2. You have to be familiar with what buttons to push/dials to twist to set the meter to the correct range.

Autoranging meters avoid all this silliness, and let the meter figure out how to set itself to give you a meaningful result. This is easier, safer, and much more likely to provide good results. Unfortunately, it costs more. In the catalogs at which i am currently looking, the least expensive autoranging DMM is about U.S.$35 (pretax)(B&K Precision model 2700 from Newark Electronics). If you are willing and able to spend between U.S.$40 and $100 for a DMM which will last a lifetime, it is well worth your while to get an autoranging meter. You’ll be glad you did!

“I just wanna buy one now. What should i get? From Where?”

For those who feel no need to physically go out shopping themselves, and are willing to trust a Web Stranger’s recommendations, consider the following:

Sonic’s Picks for Casual Users (Currently available models as of the modification date of this page)

the B&K Precision website Multimeter Selection Tool (unlike the older and better chart, requires Javashit… oh, i mean -script).

B&K Precision model 2700 - about U.S.$35.
Features look good, and the price is right. I did not check the specifications, and that is probably the “rub”. The 2700 is listed as a “Pocket Digital Multimeter”, and appears to be built much like those inexpensive, thin calculators. As such, it is probably not as durable as most everything else listed here. The test probes do not appear to be removable as on all standard DMMs, so if you break one or don’t like it, too bad - you’re stuck with them. Still, if one is a gentle, careful sort of person, this seems like a far better budget bet than randomly picking an off-brand.
B&K Precision model 2407A - about U.S.$55.
Although appearing not as solidly-built as the Flukes, the 2407A much more closely resembles the usual DMM than does the 2700. Includes A.C. and D.C. current measuring ability missing from the 2700 (and not essential for casual users, though nice and definitely useful), plus audible continuity tests (safer: watch the test probes, not the meter). There are less expensive models in this Mini-Pro® line if you want to get really primitive and do without auto ranging.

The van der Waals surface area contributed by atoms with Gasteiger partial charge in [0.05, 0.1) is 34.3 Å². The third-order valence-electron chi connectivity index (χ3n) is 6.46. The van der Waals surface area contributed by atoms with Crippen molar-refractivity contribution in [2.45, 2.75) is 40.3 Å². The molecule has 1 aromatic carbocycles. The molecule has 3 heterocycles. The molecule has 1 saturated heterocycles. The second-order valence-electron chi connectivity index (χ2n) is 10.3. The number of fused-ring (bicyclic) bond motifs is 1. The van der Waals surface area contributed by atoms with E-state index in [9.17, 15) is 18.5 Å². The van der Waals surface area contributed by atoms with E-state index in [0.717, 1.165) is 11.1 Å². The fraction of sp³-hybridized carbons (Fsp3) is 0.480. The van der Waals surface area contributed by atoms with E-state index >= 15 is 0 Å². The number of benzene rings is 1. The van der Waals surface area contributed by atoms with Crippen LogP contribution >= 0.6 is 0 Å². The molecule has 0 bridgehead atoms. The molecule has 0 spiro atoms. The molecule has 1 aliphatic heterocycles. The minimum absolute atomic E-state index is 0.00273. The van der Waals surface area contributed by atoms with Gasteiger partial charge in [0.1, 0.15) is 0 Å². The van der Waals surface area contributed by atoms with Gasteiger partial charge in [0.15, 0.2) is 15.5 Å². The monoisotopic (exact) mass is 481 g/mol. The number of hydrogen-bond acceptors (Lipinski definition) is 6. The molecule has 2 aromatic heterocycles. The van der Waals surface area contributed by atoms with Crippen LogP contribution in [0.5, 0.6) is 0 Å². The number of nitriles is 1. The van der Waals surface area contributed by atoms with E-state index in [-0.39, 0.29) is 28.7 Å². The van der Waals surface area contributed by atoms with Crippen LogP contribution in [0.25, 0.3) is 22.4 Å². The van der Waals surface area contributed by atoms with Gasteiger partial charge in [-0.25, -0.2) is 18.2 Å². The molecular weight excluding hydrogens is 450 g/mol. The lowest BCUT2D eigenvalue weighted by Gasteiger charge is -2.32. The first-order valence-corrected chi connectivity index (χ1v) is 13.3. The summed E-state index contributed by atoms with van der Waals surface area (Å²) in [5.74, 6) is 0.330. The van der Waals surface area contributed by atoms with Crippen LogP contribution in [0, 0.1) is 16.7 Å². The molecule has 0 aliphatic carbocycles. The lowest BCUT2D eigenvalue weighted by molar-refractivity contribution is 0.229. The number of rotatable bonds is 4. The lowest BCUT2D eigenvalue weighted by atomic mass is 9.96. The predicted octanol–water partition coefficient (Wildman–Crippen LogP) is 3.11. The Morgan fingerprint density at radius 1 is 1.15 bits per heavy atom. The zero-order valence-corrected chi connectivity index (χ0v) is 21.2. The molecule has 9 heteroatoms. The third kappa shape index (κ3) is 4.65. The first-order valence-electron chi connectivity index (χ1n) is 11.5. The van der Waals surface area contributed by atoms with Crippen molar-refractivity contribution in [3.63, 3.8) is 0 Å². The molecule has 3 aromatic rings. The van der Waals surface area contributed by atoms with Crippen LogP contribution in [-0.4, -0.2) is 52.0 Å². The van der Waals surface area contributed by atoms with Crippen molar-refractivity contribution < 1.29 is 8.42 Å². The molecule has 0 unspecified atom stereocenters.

Fluke Type 12 or 12B - about U.S.$100.
Appears to have all the recommended features for casual users listed above, plus is the most easy-to-use of any meter i’ve seen. Designed for homeowners and other casual meter users. The 12s have a few extra features which may occasionally be useful (min/max value recording with time stamp, plus special continuity and input sensing functions). The 12 is gray and has a slide lever and buttons; the 12B is identical except it is yellow and has a rotary dial + buttons. It appears that the other, lower-priced models in this series, 10 and 11, have been discontinued and there is no obvious replacement in the Fluke line.

Models to Avoid or Consider With Caution, and Why

Fluke Type 7-600 - about U.S.$70
Very easy to use and safe. Not as many features of importance to most users as other choices at the same or lower price. Mostly folks who mess with tube audio equipment need this capability, and if you are in that category, i do not consider you a casual user!

Used Models

There are far, far too many of these to list. The ones below are the very few models that used to be recommended on this page when they were available new, for which there is no current equivalent in that manufacturer’s lineup. Used versions of many, many good models, such as the Fluke 70 and 80 series, will be at least as good as the items below, and may be cost-competitive when purchased used.

Fluke Type 7-300 - about U.S.$50 when new
Very easy to use and safe. Not as many features of importance to most users as other choices at the same or lower price. A lower-cost, lower max. voltage version of the 7-600.
Wavetek model DM78A - about U.S.$39 when new.
Same idea as the B&K Precision model 2700, for about the same price. Probably every bit as good, or possibly better (this is closer to the bottom of the list only because i have not personally used Wavetek equipment).
Wavetek model DM9 - about U.S.$46 when new.
Looks to be a good value. All the basic features appear to be covered.

Purchase Suggestions

If you feel no need to touch and hold a meter before purchase, and live in the U.S.A., i recommend Newark Electronics, Digi-Key, and Zack Electronics.

There are many other places, on and off line, to purchase DMMs. The ones above happen to be my favorite online/mail order places. I have no affiliation with any of them, other than as a satisfied customer.

Why aren’t there pictures and more specs here?

Whaddo i look like, a walking catalog? I’m no test equipment salesman, and i’m sure not making any money off of this page! Hopefully, you have enough information above to go to the actual sources (manufacturers and distributors) and look at the pictures/read the specs for yourself. Besides, i would be violating copyrights if i snitched pictures from those sources.

Happy Meter Shopping!